Drivers who receive traffic citations on Michigan highways aren’t likely to be happy, but there is one thing that might make paying the fine a little less painful.
“If you get a speeding ticket, you’re helping out your local library,” said Jessica Enget, director of the Lincoln Township Library, who admitted to paying for her “lead foot” in her younger days.
Part of the penal fines paid for violating state laws, largely traffic violations, are distributed to libraries annually.
Berrien County Treasurer Bret Witkowski announced this week that he had sent $1,158,101 to 15 libraries. The amount is provided on a per capita basis calculated by the population of the library’s service area.
Lincoln Township’s share is $163,458. That’s 13 percent of the library’s budget, Enget said. It is the second-largest source of funding for the library, behind only property taxes, and is more than the state funding.
That amount could cover the library’s collections budget for the year, Enget said.
St. Joseph collected $135,074 for this year, and Niles received $188,632.
While drivers aren’t slowing down, the amount of the fines received by the libraries is stuck in reverse. In 2018, the Berrien treasurer distributed $1,161,084 in penal fines. The countywide distribution was $1.5 million in 2015. For 2018, the distribution rate for Berrien County was $7.36 per capita. In 2015 it was $10.01.
The Lincoln township library received $181,476 last year, Enget said. The decline is an issue nationally, and not just in Michigan, she said.
Benton Harbor library Director Kat Boyer said for 2015-16 they received $248,000, and this year it was $182,000.
“That’s a big ol’ smack in the face,” Boyer said of the rapid decline. “That’s a big swing in a short amount of time to lose $70,000.”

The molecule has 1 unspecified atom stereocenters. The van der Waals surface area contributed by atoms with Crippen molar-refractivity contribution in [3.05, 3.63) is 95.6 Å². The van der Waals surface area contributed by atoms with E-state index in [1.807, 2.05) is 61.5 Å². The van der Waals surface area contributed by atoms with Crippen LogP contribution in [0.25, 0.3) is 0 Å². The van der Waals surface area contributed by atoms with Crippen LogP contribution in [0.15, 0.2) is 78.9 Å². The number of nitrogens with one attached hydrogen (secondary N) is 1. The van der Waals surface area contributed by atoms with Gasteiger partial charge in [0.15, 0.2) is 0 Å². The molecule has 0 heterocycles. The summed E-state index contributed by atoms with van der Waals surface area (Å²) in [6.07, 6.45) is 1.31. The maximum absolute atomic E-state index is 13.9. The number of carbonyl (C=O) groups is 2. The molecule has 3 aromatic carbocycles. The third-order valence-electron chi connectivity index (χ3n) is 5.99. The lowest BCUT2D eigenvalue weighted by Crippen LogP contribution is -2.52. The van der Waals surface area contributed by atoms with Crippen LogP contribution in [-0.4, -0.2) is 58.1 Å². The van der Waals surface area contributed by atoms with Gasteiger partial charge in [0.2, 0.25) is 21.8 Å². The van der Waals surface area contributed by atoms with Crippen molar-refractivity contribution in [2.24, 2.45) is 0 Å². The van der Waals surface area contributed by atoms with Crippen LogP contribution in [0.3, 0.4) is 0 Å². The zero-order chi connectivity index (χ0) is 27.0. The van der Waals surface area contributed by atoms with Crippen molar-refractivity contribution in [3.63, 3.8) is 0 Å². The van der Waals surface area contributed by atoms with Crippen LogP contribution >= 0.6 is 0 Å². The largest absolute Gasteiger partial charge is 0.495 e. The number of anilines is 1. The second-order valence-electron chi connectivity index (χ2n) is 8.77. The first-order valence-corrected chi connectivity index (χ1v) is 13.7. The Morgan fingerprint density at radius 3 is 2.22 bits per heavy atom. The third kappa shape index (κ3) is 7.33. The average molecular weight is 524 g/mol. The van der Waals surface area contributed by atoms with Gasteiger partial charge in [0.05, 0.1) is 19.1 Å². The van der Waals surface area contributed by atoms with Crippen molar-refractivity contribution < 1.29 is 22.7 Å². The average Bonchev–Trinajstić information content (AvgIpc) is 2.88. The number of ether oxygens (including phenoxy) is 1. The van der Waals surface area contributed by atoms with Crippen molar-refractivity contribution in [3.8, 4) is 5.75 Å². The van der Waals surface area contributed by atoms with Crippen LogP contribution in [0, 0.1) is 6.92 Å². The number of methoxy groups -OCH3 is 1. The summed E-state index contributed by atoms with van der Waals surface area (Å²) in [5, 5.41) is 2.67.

As a result the library has had to reduce its hours and its book budget, and set two furlough days a month when the library is closed and staff members aren’t paid, Boyer said.
Interestingly, Berrien is among the counties reporting that receive the highest amount from fines, only topped by Oakland County, the second-most populous county in the state with 1.2 million residents (no information was available from Wayne County). Berrien County has around 156,000 residents.
Libraries aren’t the only recipients of penal fines, and the downward trend could be due to how the funds are being divided, Enget suggested. For 2017-18, the state distributed $24.6 million in penal fines. Of that, $24.2 million went to local libraries, and the remainder went to law libraries.
A big part of the fines come from violations at trucking weigh stations. But with state police stretched, fewer of the stations are open. Libraries receive 30 percent of the fine for a commercial vehicle, with 70 percent going to the political subdivision where the citation was issued.
Another change enacted by legislators last year will affect library funding. Lawmakers passed a bill that changed the penalty for a truck bypassing a weigh station from a misdemeanor to a civil infraction. A House Fiscal Agency analysis of the legislation stated that revenue going to libraries would be reduced as a result, with more money going to the state Justice System Fund, which supports the State Police, Department of Corrections, Health and Human Services, Treasury, and the Legislative Retirement System.
Boyer said she has contacted local legislators to explain to them how the penal fines affect library operations.
“We’re doing the best we can to meet the needs of the community,” Boyer said.
Contact: jmatuszak@TheHP.com, 932-0360, Twitter: @HPMatuszak